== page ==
Undoubtedly, when poet and avant-garde filmmaker James Broughton wrote his collection of cinema aphorisms Some Fruits of Experience, he was perfectly describing the aesthetic prowess and importance of a film like Sjöström's as indicated by words of cinematic wisdom like, “Cinema is a lie which makes us realize a truth” and “Movie images are dim reflections of the beauty and ferocity in mankind.” After all, The Phantom Carriage forced me to confront dipsomaniacal phantoms that have, in various ways, haunted my own life yet it also managed to provide me with a deceptively narcotizing experience that reminded me of the singularity of cinema as an artform. To go back to Broughton, his poetical film book Making Light of It (1992) features a quote from the pseudonymous Early German Romantic poet, mystic, and philosopher Novalis that reads, “The seat of the soul is where the outer and inner worlds meet.” Of course, the titular ghostly carriage in Sjöström's film is undoubtedly a morbid poetic symbolic reflection of the “seat of the soul” that Novalis spoke of. While he would have never admitted it himself, Sjöström was not only a great actor and auteur, but also a closet poet as indicated by The Phantom Carriage—the ultimate cinematic marriage between methomania and the macabre—and great later works like the fairly idiosyncratic silent western The Wind (1928) starring Lillian Gish. I certainly like to think Sjöström's masterpiece is set in a world that Edgar Allan Poe might have dreamed up (and/or inhabited), as I can certainly see Death's carriage strolling the streets of Baltimore for him on the night of October 7, 1849 after he died a dubious alcohol-related death.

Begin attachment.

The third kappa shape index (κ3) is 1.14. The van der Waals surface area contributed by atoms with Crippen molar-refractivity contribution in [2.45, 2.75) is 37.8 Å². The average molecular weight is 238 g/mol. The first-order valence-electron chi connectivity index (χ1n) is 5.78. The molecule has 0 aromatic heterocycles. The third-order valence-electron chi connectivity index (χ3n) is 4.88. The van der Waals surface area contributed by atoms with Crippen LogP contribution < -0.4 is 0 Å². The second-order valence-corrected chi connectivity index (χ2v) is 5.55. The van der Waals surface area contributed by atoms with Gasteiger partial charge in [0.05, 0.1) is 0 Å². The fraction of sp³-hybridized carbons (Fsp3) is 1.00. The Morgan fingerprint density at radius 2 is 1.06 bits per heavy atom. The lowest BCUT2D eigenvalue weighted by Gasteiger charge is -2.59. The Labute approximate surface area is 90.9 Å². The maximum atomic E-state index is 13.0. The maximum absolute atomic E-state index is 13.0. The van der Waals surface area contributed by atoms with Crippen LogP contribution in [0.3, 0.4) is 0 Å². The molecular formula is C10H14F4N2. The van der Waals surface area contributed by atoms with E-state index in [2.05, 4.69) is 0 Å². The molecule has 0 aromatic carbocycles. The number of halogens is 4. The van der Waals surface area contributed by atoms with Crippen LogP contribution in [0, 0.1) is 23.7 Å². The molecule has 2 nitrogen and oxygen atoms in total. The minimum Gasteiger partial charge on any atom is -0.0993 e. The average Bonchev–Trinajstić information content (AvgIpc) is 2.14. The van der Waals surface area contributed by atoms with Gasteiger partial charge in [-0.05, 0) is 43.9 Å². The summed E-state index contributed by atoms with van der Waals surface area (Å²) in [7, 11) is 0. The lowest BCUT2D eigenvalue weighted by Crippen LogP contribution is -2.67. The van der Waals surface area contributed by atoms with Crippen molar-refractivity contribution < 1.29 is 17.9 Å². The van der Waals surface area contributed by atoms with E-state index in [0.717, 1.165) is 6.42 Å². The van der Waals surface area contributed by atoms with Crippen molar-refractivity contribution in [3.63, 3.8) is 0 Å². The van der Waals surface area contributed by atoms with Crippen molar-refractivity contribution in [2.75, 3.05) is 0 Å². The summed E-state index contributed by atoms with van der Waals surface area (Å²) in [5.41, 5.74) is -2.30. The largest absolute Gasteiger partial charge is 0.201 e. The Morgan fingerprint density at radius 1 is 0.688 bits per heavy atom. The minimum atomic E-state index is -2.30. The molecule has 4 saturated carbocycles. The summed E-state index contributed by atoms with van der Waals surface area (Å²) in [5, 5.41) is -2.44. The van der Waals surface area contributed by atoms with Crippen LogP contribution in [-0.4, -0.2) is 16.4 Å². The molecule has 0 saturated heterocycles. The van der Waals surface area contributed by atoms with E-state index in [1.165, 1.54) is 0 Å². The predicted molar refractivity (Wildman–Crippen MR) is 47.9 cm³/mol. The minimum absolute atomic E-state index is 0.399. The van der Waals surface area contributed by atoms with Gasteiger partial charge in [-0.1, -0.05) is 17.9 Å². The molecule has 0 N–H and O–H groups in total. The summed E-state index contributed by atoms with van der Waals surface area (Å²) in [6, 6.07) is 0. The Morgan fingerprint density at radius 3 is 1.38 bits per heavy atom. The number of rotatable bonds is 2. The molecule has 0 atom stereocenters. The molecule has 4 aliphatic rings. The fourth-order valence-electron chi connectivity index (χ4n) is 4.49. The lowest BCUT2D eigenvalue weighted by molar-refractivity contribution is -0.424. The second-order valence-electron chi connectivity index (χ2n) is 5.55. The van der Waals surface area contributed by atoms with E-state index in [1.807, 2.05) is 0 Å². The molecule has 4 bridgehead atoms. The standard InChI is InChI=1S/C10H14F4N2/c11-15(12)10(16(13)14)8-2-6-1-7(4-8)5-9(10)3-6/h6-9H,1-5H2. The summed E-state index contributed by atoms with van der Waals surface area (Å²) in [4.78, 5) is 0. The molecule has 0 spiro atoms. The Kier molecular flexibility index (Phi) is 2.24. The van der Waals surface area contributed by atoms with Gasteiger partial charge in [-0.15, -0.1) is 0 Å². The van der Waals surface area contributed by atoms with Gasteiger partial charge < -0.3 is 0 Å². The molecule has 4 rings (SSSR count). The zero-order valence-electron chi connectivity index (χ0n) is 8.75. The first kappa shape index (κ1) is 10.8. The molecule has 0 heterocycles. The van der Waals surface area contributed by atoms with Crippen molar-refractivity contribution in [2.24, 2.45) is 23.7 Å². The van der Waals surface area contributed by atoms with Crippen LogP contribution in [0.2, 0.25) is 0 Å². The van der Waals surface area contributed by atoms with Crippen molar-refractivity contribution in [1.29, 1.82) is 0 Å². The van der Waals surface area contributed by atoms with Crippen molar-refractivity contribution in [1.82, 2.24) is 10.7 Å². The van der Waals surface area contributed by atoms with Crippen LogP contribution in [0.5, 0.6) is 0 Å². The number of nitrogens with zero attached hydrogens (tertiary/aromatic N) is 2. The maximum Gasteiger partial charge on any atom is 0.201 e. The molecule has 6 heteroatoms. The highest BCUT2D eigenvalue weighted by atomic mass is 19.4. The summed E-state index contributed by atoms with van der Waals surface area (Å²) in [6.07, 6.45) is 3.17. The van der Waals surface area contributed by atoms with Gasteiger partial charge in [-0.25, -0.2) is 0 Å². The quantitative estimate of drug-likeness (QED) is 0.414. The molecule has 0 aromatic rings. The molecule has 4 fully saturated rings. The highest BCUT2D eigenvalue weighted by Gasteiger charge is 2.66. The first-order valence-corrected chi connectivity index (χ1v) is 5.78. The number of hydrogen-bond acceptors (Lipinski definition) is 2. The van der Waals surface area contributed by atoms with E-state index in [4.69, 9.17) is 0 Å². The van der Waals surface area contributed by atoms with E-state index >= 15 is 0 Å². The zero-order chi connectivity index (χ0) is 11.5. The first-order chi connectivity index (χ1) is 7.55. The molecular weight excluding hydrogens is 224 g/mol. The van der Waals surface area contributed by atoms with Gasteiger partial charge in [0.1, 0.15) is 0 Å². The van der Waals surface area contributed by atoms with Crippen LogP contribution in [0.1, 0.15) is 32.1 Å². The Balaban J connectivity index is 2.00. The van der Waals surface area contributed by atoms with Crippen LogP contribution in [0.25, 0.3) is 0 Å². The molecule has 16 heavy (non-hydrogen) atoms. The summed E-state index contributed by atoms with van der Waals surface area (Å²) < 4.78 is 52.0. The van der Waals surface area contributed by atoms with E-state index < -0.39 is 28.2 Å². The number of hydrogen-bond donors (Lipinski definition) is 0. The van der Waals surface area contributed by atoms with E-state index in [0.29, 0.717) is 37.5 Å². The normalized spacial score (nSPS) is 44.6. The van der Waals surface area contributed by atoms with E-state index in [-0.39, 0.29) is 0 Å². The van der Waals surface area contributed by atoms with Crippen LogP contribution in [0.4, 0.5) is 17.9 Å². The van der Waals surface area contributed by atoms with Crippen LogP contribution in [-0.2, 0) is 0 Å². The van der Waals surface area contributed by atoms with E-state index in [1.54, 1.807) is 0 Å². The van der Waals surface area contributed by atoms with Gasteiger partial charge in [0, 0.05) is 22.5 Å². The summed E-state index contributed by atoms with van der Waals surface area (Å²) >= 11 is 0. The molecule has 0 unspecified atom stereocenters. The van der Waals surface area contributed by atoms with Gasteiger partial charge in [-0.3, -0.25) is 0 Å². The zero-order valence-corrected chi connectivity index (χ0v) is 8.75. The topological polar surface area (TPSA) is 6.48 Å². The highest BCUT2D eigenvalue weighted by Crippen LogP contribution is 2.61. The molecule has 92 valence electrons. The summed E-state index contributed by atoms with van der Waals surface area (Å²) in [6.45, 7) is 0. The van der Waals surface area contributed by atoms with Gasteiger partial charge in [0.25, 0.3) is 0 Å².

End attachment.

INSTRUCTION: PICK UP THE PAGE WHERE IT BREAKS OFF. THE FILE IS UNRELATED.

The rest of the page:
Born-Again Paganism: Ingmar Bergman’s The Virgin Spring